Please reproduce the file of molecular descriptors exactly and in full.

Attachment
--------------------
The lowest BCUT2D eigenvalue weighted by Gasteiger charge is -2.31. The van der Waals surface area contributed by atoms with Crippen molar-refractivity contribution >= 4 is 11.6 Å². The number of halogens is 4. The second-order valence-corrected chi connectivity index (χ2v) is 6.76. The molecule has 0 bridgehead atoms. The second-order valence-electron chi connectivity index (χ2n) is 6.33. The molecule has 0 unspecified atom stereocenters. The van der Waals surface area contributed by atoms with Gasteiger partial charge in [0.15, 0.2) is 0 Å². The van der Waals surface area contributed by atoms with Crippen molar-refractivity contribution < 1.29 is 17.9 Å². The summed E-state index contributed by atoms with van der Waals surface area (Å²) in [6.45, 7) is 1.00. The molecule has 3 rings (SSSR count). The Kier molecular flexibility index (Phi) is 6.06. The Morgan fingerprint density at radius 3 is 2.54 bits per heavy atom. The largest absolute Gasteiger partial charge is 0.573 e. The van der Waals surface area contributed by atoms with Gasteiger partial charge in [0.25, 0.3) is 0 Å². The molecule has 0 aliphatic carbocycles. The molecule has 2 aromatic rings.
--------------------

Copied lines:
The lowest BCUT2D eigenvalue weighted by Gasteiger charge is -2.31. The van der Waals surface area contributed by atoms with Crippen molar-refractivity contribution >= 4 is 11.6 Å². The number of halogens is 4. The second-order valence-corrected chi connectivity index (χ2v) is 6.76. The molecule has 0 bridgehead atoms. The second-order valence-electron chi connectivity index (χ2n) is 6.33. The molecule has 0 unspecified atom stereocenters. The van der Waals surface area contributed by atoms with Gasteiger partial charge in [0.15, 0.2) is 0 Å². The van der Waals surface area contributed by atoms with Crippen molar-refractivity contribution < 1.29 is 17.9 Å². The summed E-state index contributed by atoms with van der Waals surface area (Å²) in [6.45, 7) is 1.00. The molecule has 3 rings (SSSR count). The Kier molecular flexibility index (Phi) is 6.06. The Morgan fingerprint density at radius 3 is 2.54 bits per heavy atom. The largest absolute Gasteiger partial charge is 0.573 e. The van der Waals surface area contributed by atoms with Gasteiger partial charge in [0.25, 0.3) is 0 Å². The molecule has 0 aliphatic carbocycles. The molecule has 2 aromatic rings.